By Don Huizenga, American Building Contractors, Inc.
No, this isn’t an article on how to have a personal relationship...as in ‘the personal want ads’ type of relationship with a contractor, but rather a few hints you can use to solicit bids for a project or repair damage from an insurance claim,
On the social ladder of honesty, contractors are gingerly placed on a step directly above a used car salesman. Why? I am not sure but I think it has something to do with our fear of having something “sold” to us. Combine that with a reputation for going out of business or saying anything to sell a job and you have a strong recipe for mistrust.
How can you make your bidding process productive and stress free? Easy...
Do your homework first
Too many Boards mix good and bad contractors together during the bidding process. Since people are more apt to remember the bad, the good contractor earns an un-warranted tarnish solely because of the other contractors with whom he is thrown into the fray. This ends up diluting the group to the lowest common denominator, thus making them appear equal when in fact there is a “white knight” in the bunch. Don’t just pick 4 or 5 contractors out of the phone book and ask them to bid. Pick 3 or 4 qualified contractors first...then have this group bid your project.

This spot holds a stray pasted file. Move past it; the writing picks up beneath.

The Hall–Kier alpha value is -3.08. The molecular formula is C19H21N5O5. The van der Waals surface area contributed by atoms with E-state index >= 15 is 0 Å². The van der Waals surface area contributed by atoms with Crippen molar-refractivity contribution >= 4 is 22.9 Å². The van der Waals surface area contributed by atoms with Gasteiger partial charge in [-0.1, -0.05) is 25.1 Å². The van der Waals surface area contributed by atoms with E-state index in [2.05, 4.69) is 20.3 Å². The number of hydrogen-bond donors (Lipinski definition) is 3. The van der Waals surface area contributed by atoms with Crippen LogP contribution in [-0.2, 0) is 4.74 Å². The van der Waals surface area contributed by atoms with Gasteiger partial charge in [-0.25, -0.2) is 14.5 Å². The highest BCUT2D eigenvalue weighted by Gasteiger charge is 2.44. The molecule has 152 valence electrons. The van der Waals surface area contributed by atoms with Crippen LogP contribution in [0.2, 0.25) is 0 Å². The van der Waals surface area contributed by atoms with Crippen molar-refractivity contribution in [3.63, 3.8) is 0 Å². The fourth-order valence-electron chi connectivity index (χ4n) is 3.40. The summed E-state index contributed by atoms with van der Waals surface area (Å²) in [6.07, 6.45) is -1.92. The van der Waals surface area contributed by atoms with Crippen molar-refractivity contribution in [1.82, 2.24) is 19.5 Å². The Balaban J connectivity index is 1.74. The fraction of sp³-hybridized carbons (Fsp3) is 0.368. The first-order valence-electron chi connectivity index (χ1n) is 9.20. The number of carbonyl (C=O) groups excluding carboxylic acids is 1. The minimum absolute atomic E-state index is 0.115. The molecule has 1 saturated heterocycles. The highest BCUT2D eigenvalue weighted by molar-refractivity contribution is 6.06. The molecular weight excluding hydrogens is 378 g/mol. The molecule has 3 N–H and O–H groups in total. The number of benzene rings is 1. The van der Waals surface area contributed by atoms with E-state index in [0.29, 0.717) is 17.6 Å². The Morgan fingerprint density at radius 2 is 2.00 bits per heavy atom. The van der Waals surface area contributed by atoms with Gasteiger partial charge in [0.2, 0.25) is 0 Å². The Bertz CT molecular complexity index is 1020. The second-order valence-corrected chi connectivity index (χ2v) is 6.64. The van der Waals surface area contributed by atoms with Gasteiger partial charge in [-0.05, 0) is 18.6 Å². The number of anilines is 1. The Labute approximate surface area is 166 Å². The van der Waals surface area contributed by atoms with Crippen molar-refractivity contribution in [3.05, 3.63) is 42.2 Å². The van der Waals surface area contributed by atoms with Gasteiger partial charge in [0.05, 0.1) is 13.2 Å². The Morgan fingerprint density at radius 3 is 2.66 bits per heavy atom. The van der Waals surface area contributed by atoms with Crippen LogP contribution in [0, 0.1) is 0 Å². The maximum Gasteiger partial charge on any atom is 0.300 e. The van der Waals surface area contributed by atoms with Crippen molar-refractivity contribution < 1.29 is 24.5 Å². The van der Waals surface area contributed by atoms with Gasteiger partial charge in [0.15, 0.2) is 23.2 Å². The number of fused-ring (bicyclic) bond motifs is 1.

Establish applicable criteria to identify qualified contractors
First, pick contractors that fit your project size. If a contractor has never re-roofed a 100-unit townhome complex, do you want him practicing on yours? Call references. It amazes me how many board members don’t take the time to call a contractor’s references before they ask that contractor to bid. For some reason, people think they need to get references from the contractor after the contractor has been chosen to bid. Why ask someone to submit a bid when they don’t have ample references to do the job to begin with? It may take more time to whittle down your selection, but it’s better than finding a bad contractor among your good ones after the bids are submitted... especially if the low bidder is the one least qualified. There is no better method by which you can get information about a contractor than calling his references. Be sure the references reflect your project description too. Getting a good referral on a $10,000 gutter project is not the same as a good referral on a $1 million dollar project.
Let your contractors know exactly what is expected of them
Make sure they are all bidding on the same specifications. Make sure they all get a chance to interview. Make sure they are all treated fairly and try to realize that their time is valuable, too. Don’t make three contractors bid a project when you know, as a board, that you will probably choose one that has done work for you before. When you do make a choice, call the other contractors to let them know why they were not selected. It can be any reason and it is an appreciated courtesy. Contractors can use that information to improve themselves in the future...which is something we could all use.
Through an honest and productive Contractor-Association relationship, perhaps contractors can even move up a rung on the social ladder.